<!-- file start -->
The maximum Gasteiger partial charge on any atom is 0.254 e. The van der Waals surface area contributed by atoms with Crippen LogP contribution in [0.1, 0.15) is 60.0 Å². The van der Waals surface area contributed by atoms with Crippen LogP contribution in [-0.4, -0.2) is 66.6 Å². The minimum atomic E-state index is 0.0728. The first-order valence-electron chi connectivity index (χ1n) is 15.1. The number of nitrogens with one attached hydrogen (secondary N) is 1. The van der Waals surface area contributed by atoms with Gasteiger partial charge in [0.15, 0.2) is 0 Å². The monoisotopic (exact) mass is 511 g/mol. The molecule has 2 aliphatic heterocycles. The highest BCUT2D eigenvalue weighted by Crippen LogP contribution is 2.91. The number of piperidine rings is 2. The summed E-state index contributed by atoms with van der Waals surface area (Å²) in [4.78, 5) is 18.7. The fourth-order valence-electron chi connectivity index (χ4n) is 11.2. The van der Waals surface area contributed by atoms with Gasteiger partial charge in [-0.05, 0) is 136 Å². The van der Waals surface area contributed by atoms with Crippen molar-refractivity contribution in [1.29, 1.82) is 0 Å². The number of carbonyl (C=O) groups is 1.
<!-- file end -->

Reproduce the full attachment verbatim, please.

The maximum Gasteiger partial charge on any atom is 0.254 e. The van der Waals surface area contributed by atoms with Crippen LogP contribution in [0.1, 0.15) is 60.0 Å². The van der Waals surface area contributed by atoms with Crippen LogP contribution in [-0.4, -0.2) is 66.6 Å². The minimum atomic E-state index is 0.0728. The first-order valence-electron chi connectivity index (χ1n) is 15.1. The number of nitrogens with one attached hydrogen (secondary N) is 1. The van der Waals surface area contributed by atoms with Gasteiger partial charge in [0.15, 0.2) is 0 Å². The monoisotopic (exact) mass is 511 g/mol. The molecule has 2 aliphatic heterocycles. The highest BCUT2D eigenvalue weighted by Crippen LogP contribution is 2.91. The number of piperidine rings is 2. The summed E-state index contributed by atoms with van der Waals surface area (Å²) in [4.78, 5) is 18.7. The fourth-order valence-electron chi connectivity index (χ4n) is 11.2. The van der Waals surface area contributed by atoms with Gasteiger partial charge in [-0.05, 0) is 136 Å². The van der Waals surface area contributed by atoms with Crippen molar-refractivity contribution in [1.29, 1.82) is 0 Å². The number of carbonyl (C=O) groups is 1.